Almost one in every five children in Ireland still live below the poverty line despite the improving economy, Central Statistics Office (CSO) figures have shown.
Data published on Monday shows a slight reduction in the rate of consistent poverty, but charities have pointed to serious ongoing concerns regarding the country’s most vulnerable people.
Responding to the figures, the St Vincent de Paul (SVP) pointed out that children and lone parents in particular are facing high levels of poverty and have been prominent among the 1,000 daily calls it has been receiving in the run up to Christmas.
The 2017 Survey on Income and Living Conditions published by the Central Statistics Office (CSO) shows an overall decline in poverty and deprivation.
Those found to be at risk of poverty dropped by half a percentage point, but at 15.7 per cent the rate still means more than one and a half people in every ten falls into the category. The minimal decrease is not considered to be statistically significant.
Enforced deprivation - a condition defined as those unable to afford two or more specific indicators such as adequate home heating or buying presents for people at least once a year - was at 18.8 per cent (down from 21 per cent in 2016).
The most common types of deprivation experienced by Irish households are an inability to afford the replacement of worn out furniture, to have family or friends for a drink or meal once a month, or a day out in the last fortnight.
The consistent poverty rate - which includes those who are at risk of income poverty while also experiencing enforced deprivation - was at 6.7 per cent last year, down from 8.2 per cent.
In 2017 the mean annual household disposable income was €48,476, an increase of 4.7 per cent on the 2016 value of €46,310.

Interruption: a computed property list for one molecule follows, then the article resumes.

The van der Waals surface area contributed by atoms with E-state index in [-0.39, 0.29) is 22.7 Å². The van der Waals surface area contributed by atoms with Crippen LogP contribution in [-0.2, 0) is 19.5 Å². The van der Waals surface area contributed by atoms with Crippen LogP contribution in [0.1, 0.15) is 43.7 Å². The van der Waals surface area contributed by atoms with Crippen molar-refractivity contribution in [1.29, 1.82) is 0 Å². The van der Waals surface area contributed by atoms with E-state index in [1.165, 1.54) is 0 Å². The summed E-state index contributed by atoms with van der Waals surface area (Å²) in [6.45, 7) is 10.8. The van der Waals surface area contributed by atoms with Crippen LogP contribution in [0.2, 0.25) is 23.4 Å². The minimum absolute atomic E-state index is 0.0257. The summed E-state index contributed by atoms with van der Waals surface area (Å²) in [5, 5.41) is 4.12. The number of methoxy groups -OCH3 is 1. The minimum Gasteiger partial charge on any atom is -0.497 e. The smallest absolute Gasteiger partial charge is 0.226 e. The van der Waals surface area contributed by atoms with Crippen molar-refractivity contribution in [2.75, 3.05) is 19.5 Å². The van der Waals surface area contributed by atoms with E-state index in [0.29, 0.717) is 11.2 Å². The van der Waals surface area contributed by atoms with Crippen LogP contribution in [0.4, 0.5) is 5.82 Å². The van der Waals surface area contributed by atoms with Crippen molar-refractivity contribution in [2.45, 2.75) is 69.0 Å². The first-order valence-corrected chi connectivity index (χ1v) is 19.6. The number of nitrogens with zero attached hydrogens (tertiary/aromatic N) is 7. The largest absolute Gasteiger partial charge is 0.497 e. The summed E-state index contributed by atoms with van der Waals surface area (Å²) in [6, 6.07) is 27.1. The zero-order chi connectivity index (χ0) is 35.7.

SVP acknowledged a modest improvement in the situation but raised the “stark reality behind the statistics as struggling families face into Christmas”.
"The position of many people in private rented accommodation remains of grave concern," said its national president Kieran Stafford.
“Increasing rents mean that households are going without essentials as they prioritise their rent payments over other expenses for fear of losing their homes.”
The charity also said that thousands of homeless children in hotels and hubs, as well as those in direct provision centres, did not show up in official statistics which measure households only.
Barnardos, the children’s charity, said little progress had been made in delivering on a Government commitment to lift 100,000 children out of poverty by 2020.
“Poverty worsens a child’s physical health, mental health, education and causes social exclusion and isolation,” said its head of advocacy June Tinsley.
“Poverty increases the chances of a child experiencing homelessness, domestic violence and emotional abuse; these in turn increase a child’s chance of experiencing poverty in later life. It is a vicious cycle from which many children never escape. Yet it is not inevitable.”
The Children’s Rights Alliance (CRA) said poverty rates are moving in the right direction and estimated that latest figures show about 24,000 children had been lifted from poverty over the year, the greatest decrease since the recession.
"Too many children in Ireland are living with the shame of poverty," said chief executive Tanya Ward, "They learn not to ask their parents for anything."
However, Ms Ward said the figures showed the Government’s strategy to free children from poverty actually is working and must remain a political priority.
“Increased access to medical cards for children, free school books and hot meals in early years’ and school settings will help bring this figure down,” she said. “We’ve lived for far too long with child poverty in Ireland. The time has come to eradicate it.”